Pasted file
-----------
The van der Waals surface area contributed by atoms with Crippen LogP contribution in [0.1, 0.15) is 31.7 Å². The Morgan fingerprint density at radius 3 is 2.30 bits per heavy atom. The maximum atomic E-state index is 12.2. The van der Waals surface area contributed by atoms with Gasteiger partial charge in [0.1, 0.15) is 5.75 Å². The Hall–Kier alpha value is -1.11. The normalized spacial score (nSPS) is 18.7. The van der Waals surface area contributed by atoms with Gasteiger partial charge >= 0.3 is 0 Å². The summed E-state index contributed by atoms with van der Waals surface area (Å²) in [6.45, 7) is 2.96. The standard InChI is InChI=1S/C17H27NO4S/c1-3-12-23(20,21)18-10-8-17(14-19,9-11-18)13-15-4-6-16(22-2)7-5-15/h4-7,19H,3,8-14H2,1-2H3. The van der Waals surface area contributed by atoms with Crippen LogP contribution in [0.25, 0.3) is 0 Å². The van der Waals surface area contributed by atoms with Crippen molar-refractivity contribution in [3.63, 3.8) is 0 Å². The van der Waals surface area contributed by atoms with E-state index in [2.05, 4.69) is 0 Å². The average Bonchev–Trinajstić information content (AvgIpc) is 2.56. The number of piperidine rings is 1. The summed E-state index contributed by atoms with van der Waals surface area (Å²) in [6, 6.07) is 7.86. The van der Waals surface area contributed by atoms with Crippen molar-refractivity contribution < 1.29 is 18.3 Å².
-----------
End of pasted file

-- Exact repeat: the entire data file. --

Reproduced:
The van der Waals surface area contributed by atoms with Crippen LogP contribution in [0.1, 0.15) is 31.7 Å². The Morgan fingerprint density at radius 3 is 2.30 bits per heavy atom. The maximum atomic E-state index is 12.2. The van der Waals surface area contributed by atoms with Gasteiger partial charge in [0.1, 0.15) is 5.75 Å². The Hall–Kier alpha value is -1.11. The normalized spacial score (nSPS) is 18.7. The van der Waals surface area contributed by atoms with Gasteiger partial charge >= 0.3 is 0 Å². The summed E-state index contributed by atoms with van der Waals surface area (Å²) in [6.45, 7) is 2.96. The standard InChI is InChI=1S/C17H27NO4S/c1-3-12-23(20,21)18-10-8-17(14-19,9-11-18)13-15-4-6-16(22-2)7-5-15/h4-7,19H,3,8-14H2,1-2H3. The van der Waals surface area contributed by atoms with Crippen LogP contribution in [0.25, 0.3) is 0 Å². The van der Waals surface area contributed by atoms with Crippen molar-refractivity contribution in [3.63, 3.8) is 0 Å². The van der Waals surface area contributed by atoms with E-state index in [2.05, 4.69) is 0 Å². The average Bonchev–Trinajstić information content (AvgIpc) is 2.56. The number of piperidine rings is 1. The summed E-state index contributed by atoms with van der Waals surface area (Å²) in [6, 6.07) is 7.86. The van der Waals surface area contributed by atoms with Crippen molar-refractivity contribution < 1.29 is 18.3 Å².